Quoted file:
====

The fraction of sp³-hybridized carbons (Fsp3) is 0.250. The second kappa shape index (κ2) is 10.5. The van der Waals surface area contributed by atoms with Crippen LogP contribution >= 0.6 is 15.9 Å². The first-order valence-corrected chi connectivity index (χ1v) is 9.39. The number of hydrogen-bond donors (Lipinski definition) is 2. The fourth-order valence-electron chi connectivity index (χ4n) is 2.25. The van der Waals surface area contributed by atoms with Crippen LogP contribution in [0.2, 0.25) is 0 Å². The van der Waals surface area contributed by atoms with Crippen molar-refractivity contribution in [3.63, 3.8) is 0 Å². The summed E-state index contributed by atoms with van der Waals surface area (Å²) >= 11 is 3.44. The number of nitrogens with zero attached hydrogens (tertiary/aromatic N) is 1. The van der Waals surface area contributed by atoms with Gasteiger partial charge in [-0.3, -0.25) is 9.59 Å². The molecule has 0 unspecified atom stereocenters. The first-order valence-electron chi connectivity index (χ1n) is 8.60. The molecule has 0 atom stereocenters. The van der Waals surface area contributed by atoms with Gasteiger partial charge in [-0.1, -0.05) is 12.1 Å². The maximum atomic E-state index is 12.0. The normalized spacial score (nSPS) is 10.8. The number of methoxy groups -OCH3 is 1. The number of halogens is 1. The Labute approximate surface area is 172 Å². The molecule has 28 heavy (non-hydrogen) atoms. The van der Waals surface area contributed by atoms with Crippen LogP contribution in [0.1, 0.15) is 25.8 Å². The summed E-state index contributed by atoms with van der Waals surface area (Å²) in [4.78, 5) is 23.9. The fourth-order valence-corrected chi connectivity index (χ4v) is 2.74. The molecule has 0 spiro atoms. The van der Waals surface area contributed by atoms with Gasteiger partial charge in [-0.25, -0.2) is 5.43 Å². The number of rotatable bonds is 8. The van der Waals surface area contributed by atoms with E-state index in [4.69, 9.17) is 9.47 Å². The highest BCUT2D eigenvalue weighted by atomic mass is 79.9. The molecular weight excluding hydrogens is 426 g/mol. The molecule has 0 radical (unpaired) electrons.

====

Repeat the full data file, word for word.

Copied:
The fraction of sp³-hybridized carbons (Fsp3) is 0.250. The second kappa shape index (κ2) is 10.5. The van der Waals surface area contributed by atoms with Crippen LogP contribution >= 0.6 is 15.9 Å². The first-order valence-corrected chi connectivity index (χ1v) is 9.39. The number of hydrogen-bond donors (Lipinski definition) is 2. The fourth-order valence-electron chi connectivity index (χ4n) is 2.25. The van der Waals surface area contributed by atoms with Crippen LogP contribution in [0.2, 0.25) is 0 Å². The van der Waals surface area contributed by atoms with Crippen molar-refractivity contribution in [3.63, 3.8) is 0 Å². The summed E-state index contributed by atoms with van der Waals surface area (Å²) >= 11 is 3.44. The number of nitrogens with zero attached hydrogens (tertiary/aromatic N) is 1. The van der Waals surface area contributed by atoms with Gasteiger partial charge in [-0.3, -0.25) is 9.59 Å². The molecule has 0 unspecified atom stereocenters. The first-order valence-electron chi connectivity index (χ1n) is 8.60. The molecule has 0 atom stereocenters. The van der Waals surface area contributed by atoms with Gasteiger partial charge in [-0.1, -0.05) is 12.1 Å². The maximum atomic E-state index is 12.0. The normalized spacial score (nSPS) is 10.8. The number of methoxy groups -OCH3 is 1. The number of halogens is 1. The Labute approximate surface area is 172 Å². The molecule has 28 heavy (non-hydrogen) atoms. The van der Waals surface area contributed by atoms with Crippen LogP contribution in [0.1, 0.15) is 25.8 Å². The summed E-state index contributed by atoms with van der Waals surface area (Å²) in [4.78, 5) is 23.9. The fourth-order valence-corrected chi connectivity index (χ4v) is 2.74. The molecule has 0 spiro atoms. The van der Waals surface area contributed by atoms with Gasteiger partial charge in [-0.25, -0.2) is 5.43 Å². The number of rotatable bonds is 8. The van der Waals surface area contributed by atoms with E-state index in [4.69, 9.17) is 9.47 Å². The highest BCUT2D eigenvalue weighted by atomic mass is 79.9. The molecular weight excluding hydrogens is 426 g/mol. The molecule has 0 radical (unpaired) electrons.